Food for your plants
You’ve started a vegetable garden to grow your own food. But did you know your plants require food of their own before they can reach their full potential? Applying plant fertilizer is sometimes a step that gets skipped by new gardeners. We get so caught up with plant choice, the right soil, and pretty containers and watering cans that we forget this essential part of producing healthy plants.
Providing a good dose of plant food for your vegetables (and flowers!) will help your plants grow strong. Here’s some tips on garden fertilizer.
By The Numbers
20-20-20 ... 18-18-21 ... 10-4-3 ... 3-1-1 What do those numbers mean? It’s called a fertilizer analysis, which indicates the ratio of Nitrogen (N), Phosphorous (P) and Potassium (K) within the plant food. Manufacturers have different formulas: Some specially for tomatoes, some as “bloom boosters”, some listed organic, etc. But any good commercial brand should provide the nutrients needed for proper plant health. Most gardeners will be successful with a packaged all-purpose vegetable fertilizer.
Follow The Label
Granular plant food (or “shake-and-feed”) is a slow-release option. It is sprinkled into your planting hole at transplant or worked gently into the soil around your garden. These are usually applied once a month before fruiting. Liquid or water soluble fertilizers are either added to your watering can in appropriate doses, or hooked onto your hose for mass feeding. This type of plant food should be applied at every other watering, as it doesn’t last in the soil and can be leached out of containers with frequent waterings.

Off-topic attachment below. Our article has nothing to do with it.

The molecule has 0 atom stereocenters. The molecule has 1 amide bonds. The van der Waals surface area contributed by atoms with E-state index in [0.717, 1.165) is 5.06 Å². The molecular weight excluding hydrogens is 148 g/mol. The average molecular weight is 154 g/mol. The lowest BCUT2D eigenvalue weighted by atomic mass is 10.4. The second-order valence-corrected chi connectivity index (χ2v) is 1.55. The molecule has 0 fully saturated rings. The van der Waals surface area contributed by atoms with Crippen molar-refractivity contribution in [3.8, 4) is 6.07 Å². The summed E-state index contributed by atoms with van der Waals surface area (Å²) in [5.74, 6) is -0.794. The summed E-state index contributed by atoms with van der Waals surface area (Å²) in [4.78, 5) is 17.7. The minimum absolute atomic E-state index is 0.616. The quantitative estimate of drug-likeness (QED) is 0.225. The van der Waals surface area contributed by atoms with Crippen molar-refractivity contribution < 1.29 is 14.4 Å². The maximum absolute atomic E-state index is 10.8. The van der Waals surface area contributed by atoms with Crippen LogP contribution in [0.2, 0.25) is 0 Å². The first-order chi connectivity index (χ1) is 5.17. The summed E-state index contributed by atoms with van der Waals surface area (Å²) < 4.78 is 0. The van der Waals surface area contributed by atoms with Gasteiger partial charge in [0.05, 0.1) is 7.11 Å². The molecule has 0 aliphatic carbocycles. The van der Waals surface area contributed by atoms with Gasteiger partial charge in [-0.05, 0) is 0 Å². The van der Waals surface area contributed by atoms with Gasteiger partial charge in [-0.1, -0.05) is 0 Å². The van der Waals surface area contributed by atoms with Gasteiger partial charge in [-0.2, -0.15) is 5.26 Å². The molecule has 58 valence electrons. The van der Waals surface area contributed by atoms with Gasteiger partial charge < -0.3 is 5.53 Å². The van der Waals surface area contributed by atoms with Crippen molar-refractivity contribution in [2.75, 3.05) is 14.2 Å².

NOTE: Always follow the label for specific application instructions. It will tell you the rates to use for your square footage and/or watering can volume. Over-applying fertilizer can lead to burned leaves or roots, or produce massive foliage plants but no flowers or fruit (e.g., beans, tomatoes, cucumber, etc.)
Amend With Organics
If you prefer a more natural approach to plant nutrition, a healthy dose of compost can go a long way. (Listen to our “Adding Organics” podcast here.) Compost is layers of decaying organic matter, usually consisting of kitchen, home and yard scraps, which breaks down naturally by beneficial bacteria and microorganisms. Making your own compost and adding it to your garden as a soil conditioner will encourage plant growth, protect them from certain diseases, and even buffers toxins in the soil. More on starting a compost pile here.
One Last Tip
Try to feed your plants in the early morning, early evening, or on a cloudy day. These are times when water is absorbed more slowly into the soil so your plants receive more nutrients.
Tell us how using plant food or compost has made you successful! Comment in the section below or connect with fellow gardeners on Facebook.